Elsewhere, Thales and Aquitaine Electronique heralded their DisPose GNSS Remote Positioning demonstrator to provide signal authentication without the need for — and constraints of — an encrypted receiver. DisPose breaks the GNSS receiving functions in two: ordinary GNSS-capable devices communicate with a dedicated service center where encrypted signal data communicated via GSM or Bluetooth is processed and a user’s location determined. A prototype is scheduled to be available in 2016 for testing in target applications such as unmanned air vehicles, tracking of people and assets, and military endeavors.

“Galileo is not a miracle that will be sure to solve all the problems of ITS,” says Peyret. “GNSS will not solve all the problems by itself.” Integration with other positioning sensors, such as inertial measurement units, laser ranging, and LIDAR, and software development will be needed to provide robust capabilities in all environments.

Nonethess, Alberto Fernández-Wyttenbach, a GSA market development officer, says, “The ITS community is expecting a lot from GNSS. Satellite navigation is driving the emergence of new ITS/automotive applications.”

He says that GNSS is a potential “gold mine,” and that E-GNSS leaders want to “explode the market” for GNSS applications.

Among these, Fernández-Wyttenbach says, are driverless cars and various “critical applications”:
·      liability applications based on new policies leveraging GNSS (e.g., speed control, digital tacograph, accident reconstruction)
·      payment applications (e.g., road tolling, congestion charging, pay-as-you-drive services)
·      safety-critical applications leveraging precise and secure positioning to scenarios of potential harm to humans or damage to a system/environment (e.g., advanced driver assistance systems such as accident/hazard alerts, road curve/contour warning, lane-keeping and -changing).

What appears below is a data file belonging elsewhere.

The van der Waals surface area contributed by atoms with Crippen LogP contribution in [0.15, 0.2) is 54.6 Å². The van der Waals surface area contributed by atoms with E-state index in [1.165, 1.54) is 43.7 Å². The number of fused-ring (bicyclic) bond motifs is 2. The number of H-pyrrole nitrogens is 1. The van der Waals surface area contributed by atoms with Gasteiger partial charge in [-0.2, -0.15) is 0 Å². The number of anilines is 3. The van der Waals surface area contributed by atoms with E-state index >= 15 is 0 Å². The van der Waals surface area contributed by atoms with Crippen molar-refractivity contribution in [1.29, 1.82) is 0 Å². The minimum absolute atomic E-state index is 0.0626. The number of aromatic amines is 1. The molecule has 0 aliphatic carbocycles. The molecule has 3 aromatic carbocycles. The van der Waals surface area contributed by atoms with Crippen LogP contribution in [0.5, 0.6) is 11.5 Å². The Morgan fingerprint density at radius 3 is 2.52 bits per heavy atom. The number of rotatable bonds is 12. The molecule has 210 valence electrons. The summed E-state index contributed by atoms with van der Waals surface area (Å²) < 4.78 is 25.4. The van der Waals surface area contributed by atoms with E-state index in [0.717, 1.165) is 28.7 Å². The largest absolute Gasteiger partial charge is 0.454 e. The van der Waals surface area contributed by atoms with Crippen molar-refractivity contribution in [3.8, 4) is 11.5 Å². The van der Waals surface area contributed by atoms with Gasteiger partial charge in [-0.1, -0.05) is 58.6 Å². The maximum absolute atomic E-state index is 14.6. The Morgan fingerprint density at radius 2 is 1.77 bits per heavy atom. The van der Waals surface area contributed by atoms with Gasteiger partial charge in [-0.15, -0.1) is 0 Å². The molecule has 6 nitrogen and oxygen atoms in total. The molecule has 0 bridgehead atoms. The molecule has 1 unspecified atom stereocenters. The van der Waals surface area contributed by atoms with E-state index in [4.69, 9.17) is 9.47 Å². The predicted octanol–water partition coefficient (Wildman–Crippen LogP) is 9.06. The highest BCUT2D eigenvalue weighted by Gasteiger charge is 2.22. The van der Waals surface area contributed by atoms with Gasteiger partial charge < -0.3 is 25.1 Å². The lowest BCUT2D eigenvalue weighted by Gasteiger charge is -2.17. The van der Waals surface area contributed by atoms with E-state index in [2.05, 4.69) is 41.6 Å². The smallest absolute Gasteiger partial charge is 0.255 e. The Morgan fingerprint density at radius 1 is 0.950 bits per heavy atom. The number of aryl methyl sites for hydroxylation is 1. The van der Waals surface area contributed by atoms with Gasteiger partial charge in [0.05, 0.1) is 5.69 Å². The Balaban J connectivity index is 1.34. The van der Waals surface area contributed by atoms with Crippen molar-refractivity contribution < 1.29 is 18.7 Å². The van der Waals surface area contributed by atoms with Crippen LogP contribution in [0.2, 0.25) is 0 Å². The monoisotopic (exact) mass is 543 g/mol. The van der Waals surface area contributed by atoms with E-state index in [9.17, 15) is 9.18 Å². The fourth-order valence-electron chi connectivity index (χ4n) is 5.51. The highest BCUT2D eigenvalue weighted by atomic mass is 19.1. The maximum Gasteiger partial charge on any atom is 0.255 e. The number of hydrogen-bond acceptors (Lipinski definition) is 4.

Intent on Catching Up
Strategically, the 15-year-old Galileo program is lagging behind the other three GNSS programs in constructing its ground and space segment and, in turn, give manufacturers the confidence to include the system’s signals in GNSS receiver processing schemes. But European GNSS leaders hope to leapfrog — or at least pull even with — the other programs in the global marketplace. In large part, that task falls to the GSA, charged with promotion of E-GNSS programs,

In its efforts to catch up with the GNSS marketplace GSA is promoting the concept of E-GNSS “differentiators,” such as navigation message authentication (in effect, an antispoofing measure), regional integrity (confirmation of signal quality), and enhanced positioning accuracy from an encrypted Commercial Service signal similar to that offered regionally or globally for many years by private vendors. Several of these features remain conceptual in nature, pending a final decision by the European Commission and agreement with the European Space Agency (ESA) on when and how to implement them.

A common civil signal format with that of modernized GPS signal (L1C), an ambitious standardization effort (including for ITS applications), publicly subsidized initiatives for products and services, and the general additive value of additional satellite signals are among the other efforts to advance Europe’s GNSS prospects.